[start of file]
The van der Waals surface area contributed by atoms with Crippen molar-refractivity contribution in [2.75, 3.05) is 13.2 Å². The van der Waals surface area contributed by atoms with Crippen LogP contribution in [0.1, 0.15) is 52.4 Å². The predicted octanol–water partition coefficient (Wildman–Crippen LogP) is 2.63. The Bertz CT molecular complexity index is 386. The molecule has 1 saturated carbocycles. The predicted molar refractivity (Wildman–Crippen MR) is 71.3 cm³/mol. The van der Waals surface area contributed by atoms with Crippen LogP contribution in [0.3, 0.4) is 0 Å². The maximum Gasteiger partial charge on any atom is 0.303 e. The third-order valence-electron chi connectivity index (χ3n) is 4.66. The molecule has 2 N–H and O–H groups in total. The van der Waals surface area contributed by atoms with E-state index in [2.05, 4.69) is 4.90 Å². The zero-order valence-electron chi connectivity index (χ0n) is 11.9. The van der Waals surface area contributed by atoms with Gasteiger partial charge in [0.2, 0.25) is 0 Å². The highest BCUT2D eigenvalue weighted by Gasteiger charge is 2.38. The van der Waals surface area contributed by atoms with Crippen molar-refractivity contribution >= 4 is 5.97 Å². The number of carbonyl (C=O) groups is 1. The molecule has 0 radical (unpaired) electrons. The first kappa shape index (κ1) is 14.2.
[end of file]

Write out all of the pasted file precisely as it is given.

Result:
The van der Waals surface area contributed by atoms with Crippen molar-refractivity contribution in [2.75, 3.05) is 13.2 Å². The van der Waals surface area contributed by atoms with Crippen LogP contribution in [0.1, 0.15) is 52.4 Å². The predicted octanol–water partition coefficient (Wildman–Crippen LogP) is 2.63. The Bertz CT molecular complexity index is 386. The molecule has 1 saturated carbocycles. The predicted molar refractivity (Wildman–Crippen MR) is 71.3 cm³/mol. The van der Waals surface area contributed by atoms with Crippen LogP contribution in [0.3, 0.4) is 0 Å². The maximum Gasteiger partial charge on any atom is 0.303 e. The third-order valence-electron chi connectivity index (χ3n) is 4.66. The molecule has 2 N–H and O–H groups in total. The van der Waals surface area contributed by atoms with E-state index in [2.05, 4.69) is 4.90 Å². The zero-order valence-electron chi connectivity index (χ0n) is 11.9. The van der Waals surface area contributed by atoms with Gasteiger partial charge in [0.2, 0.25) is 0 Å². The highest BCUT2D eigenvalue weighted by Gasteiger charge is 2.38. The van der Waals surface area contributed by atoms with Crippen molar-refractivity contribution >= 4 is 5.97 Å². The number of carbonyl (C=O) groups is 1. The molecule has 0 radical (unpaired) electrons. The first kappa shape index (κ1) is 14.2.